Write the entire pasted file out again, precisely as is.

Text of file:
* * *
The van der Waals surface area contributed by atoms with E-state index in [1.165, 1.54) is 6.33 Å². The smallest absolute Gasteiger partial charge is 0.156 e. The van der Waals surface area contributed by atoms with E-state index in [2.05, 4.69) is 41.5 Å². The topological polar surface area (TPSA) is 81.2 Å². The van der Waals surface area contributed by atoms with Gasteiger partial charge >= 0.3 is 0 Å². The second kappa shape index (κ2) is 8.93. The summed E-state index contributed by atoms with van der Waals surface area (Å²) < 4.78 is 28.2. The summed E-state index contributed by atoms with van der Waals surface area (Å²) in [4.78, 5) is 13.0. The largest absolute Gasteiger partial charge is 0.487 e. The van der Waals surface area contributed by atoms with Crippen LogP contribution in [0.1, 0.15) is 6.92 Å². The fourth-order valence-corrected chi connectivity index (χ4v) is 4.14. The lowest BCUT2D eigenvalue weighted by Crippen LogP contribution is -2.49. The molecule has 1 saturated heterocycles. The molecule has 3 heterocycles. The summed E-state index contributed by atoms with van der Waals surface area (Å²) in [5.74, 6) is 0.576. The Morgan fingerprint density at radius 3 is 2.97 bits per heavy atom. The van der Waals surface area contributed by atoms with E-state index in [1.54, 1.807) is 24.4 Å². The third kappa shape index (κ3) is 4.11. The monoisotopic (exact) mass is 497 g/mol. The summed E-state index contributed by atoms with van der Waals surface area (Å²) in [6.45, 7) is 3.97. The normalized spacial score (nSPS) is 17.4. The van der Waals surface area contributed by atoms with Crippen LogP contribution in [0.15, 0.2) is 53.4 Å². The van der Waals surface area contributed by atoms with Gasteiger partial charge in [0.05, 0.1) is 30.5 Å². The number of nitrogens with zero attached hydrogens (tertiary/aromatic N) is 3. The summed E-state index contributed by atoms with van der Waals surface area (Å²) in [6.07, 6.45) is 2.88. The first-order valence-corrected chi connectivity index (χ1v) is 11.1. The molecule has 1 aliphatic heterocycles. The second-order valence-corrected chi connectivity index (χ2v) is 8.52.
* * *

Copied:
The van der Waals surface area contributed by atoms with E-state index in [1.165, 1.54) is 6.33 Å². The smallest absolute Gasteiger partial charge is 0.156 e. The van der Waals surface area contributed by atoms with E-state index in [2.05, 4.69) is 41.5 Å². The topological polar surface area (TPSA) is 81.2 Å². The van der Waals surface area contributed by atoms with Gasteiger partial charge >= 0.3 is 0 Å². The second kappa shape index (κ2) is 8.93. The summed E-state index contributed by atoms with van der Waals surface area (Å²) < 4.78 is 28.2. The summed E-state index contributed by atoms with van der Waals surface area (Å²) in [4.78, 5) is 13.0. The largest absolute Gasteiger partial charge is 0.487 e. The van der Waals surface area contributed by atoms with Crippen LogP contribution in [0.1, 0.15) is 6.92 Å². The fourth-order valence-corrected chi connectivity index (χ4v) is 4.14. The lowest BCUT2D eigenvalue weighted by Crippen LogP contribution is -2.49. The molecule has 1 saturated heterocycles. The molecule has 3 heterocycles. The summed E-state index contributed by atoms with van der Waals surface area (Å²) in [5.74, 6) is 0.576. The Morgan fingerprint density at radius 3 is 2.97 bits per heavy atom. The van der Waals surface area contributed by atoms with E-state index in [1.54, 1.807) is 24.4 Å². The third kappa shape index (κ3) is 4.11. The monoisotopic (exact) mass is 497 g/mol. The summed E-state index contributed by atoms with van der Waals surface area (Å²) in [6.45, 7) is 3.97. The normalized spacial score (nSPS) is 17.4. The van der Waals surface area contributed by atoms with Crippen LogP contribution in [0.15, 0.2) is 53.4 Å². The van der Waals surface area contributed by atoms with Gasteiger partial charge in [0.05, 0.1) is 30.5 Å². The number of nitrogens with zero attached hydrogens (tertiary/aromatic N) is 3. The summed E-state index contributed by atoms with van der Waals surface area (Å²) in [6.07, 6.45) is 2.88. The first-order valence-corrected chi connectivity index (χ1v) is 11.1. The molecule has 1 aliphatic heterocycles. The second-order valence-corrected chi connectivity index (χ2v) is 8.52.